At last some joined up thinking. Higher education institutions have a responsibility to create inclusive learning environments. But academic articles tend to be about UD in the built environment or UD for learning, but not both. An recent paper links both UD and UDL as the way forward for the inclusion of learners with diverse needs. The authors share experiences and four case studies from South Africa and the United States. They cover environmental issues, professional development, barriers to inclusion and a vision for developing inclusive learning environments. The paper offers five compelling recommendations:
• Focus on the functional needs of students, staff and campus visitors and do not judge based upon labels used. Students vary greatly in the nature of their needs, even within a particular area of disability.
• Make inclusion and accessibility a campus-wide dialogue. Everyone needs to be included in identifying the needs and the solutions. It is not an endeavour for the disability units or teaching staff only.
• Build a systemic foundation using inclusive models for educational design, such as UD and UDL, applicable to facilities management, teaching faculty, support services and admission procedures.
• Leverage technology to support inclusion, rather than letting it become a barrier.
• Reach out to others for ideas and help in addressing challenges. There are many great resources and organisations that support inclusive education principles, and we recommend that higher education institutions use them.
The title of the article is, Inclusion, universal design and universal design for learning in higher education: South Africa and the United States.
First there was closed captioning and then live captioning. Audio describing came along soon afterwards. Now we have the possibility of “simultaneous simplification”. Two researchers wanted to ensure people with various cognitive conditions could participate in a conference. Using audio transcribing facilities, interpreters simplified the language of the speakers in real time.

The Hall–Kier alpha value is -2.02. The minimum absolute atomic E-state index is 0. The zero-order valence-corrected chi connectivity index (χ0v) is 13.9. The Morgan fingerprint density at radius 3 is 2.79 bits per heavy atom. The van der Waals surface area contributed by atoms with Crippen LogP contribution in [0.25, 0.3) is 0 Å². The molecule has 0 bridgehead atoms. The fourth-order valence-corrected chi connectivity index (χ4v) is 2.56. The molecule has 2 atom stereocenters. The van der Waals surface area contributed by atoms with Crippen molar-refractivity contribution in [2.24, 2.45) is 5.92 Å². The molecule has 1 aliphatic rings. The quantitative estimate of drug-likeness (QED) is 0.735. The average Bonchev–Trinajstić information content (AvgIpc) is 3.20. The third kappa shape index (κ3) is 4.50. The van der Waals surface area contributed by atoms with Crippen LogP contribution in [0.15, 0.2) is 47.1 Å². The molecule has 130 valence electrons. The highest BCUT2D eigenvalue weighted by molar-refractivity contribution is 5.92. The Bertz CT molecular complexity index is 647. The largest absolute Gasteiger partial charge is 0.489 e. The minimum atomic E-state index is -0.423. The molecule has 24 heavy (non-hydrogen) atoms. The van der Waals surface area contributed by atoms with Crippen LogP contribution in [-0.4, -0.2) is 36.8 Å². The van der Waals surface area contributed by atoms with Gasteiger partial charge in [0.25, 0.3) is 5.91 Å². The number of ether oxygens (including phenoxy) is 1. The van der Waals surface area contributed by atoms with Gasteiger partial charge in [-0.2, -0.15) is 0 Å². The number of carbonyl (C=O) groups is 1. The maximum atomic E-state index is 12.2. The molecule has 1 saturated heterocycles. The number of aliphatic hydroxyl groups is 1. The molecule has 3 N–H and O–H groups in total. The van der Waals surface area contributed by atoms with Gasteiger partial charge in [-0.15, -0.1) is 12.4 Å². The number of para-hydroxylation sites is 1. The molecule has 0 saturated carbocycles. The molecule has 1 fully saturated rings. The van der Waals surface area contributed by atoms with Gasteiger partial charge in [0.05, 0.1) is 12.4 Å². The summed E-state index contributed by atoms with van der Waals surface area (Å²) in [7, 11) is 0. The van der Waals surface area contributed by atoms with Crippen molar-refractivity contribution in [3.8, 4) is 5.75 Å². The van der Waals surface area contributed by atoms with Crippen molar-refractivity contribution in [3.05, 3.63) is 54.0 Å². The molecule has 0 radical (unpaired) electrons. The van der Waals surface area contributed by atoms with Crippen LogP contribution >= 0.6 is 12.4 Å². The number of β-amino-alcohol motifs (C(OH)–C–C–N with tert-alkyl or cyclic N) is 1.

After the conference they interviewed participants and found people with significant cognitive conditions were able to fully participate in a professional conference. Participants also retained the information a few weeks later. Of course, people who don’t speak the language of the speaker also benefit. The title of the short paper is, Simultaneous Simplification: Stretching the Boundaries of UDL.
Editor’s note: I’d like to see academics writing for the general population instead of writing in academic code for the benefit of other academics. Useful knowledge on many things would become more readily available to everyone. It’s time to have universally designed academic papers.
We need a diversity blueprint to help students learn whether it’s a webinar, lecture, or e-learning course. According to Keith Edyburn that means taking an engineering approach to universal design for learning (UDL). He reports on nine case studies and introduces the Design for More Types model. The aim is to turn design concepts into practical “active ingredients that can be carefully defined, measured and evaluated”. Edyburn claims personal commitment to the principles of UDL is not sufficient to enhance student engagement. The table below is from the paper, where Edyburn looks at both targeted learners and others who also benefit.
The thrust of this paper Universal Design Engineering, is that theory is all very well but doesn’t actually make it happen. If you take a practical engineering approach, you are more likely to engage students and increase their success rate. There is more detail about turning information into digital text, testing designs, and determining cost-benefit.
The paper is from the proceedings of the UDHEIT 2018 conference held in Dublin, Ireland, an open access publication.
For anyone who has not encountered the term Universal Design for Learning, this is an instructive 4 minute video. It links the concepts of an inclusive built environment with inclusive learning programs and practices. Good for teachers, trainers, lecturers and anyone interested in inclusive practice. There are three key aspects to UDL:
Multiple means of representation to give learners various ways of acquiring information and knowledge,
Multiple means of expression to provide learners alternatives for demonstrating what they know, and
Multiple means of engagement to tap into learners’ interests, challenge them appropriately, and motivate them to learn
It’s often assumed that music education programs are not something for people who a deaf. An article in the Journal of American Sign Languages & Literatures says this is not so. Using a Universal Design for Learning (UDL) approach, the authors challenge these preconceptions. The article begins, ” Music is not bound to a single modality, language, or culture, but few music education programs represent a multimodal spectrum of music…” and overlook the contribution of Deaf culture.
An Auslan interpretation of Handel’s Messiah was performed by a Deaf choir in 2015 at the Sydney Opera House. There is a video of the complete two hour concertwhere there is interpreting throughout by individuals and groups. If you just want the Hallelujah Chorus where all interpreters get involved, go to 1hour 38 minutes into the video.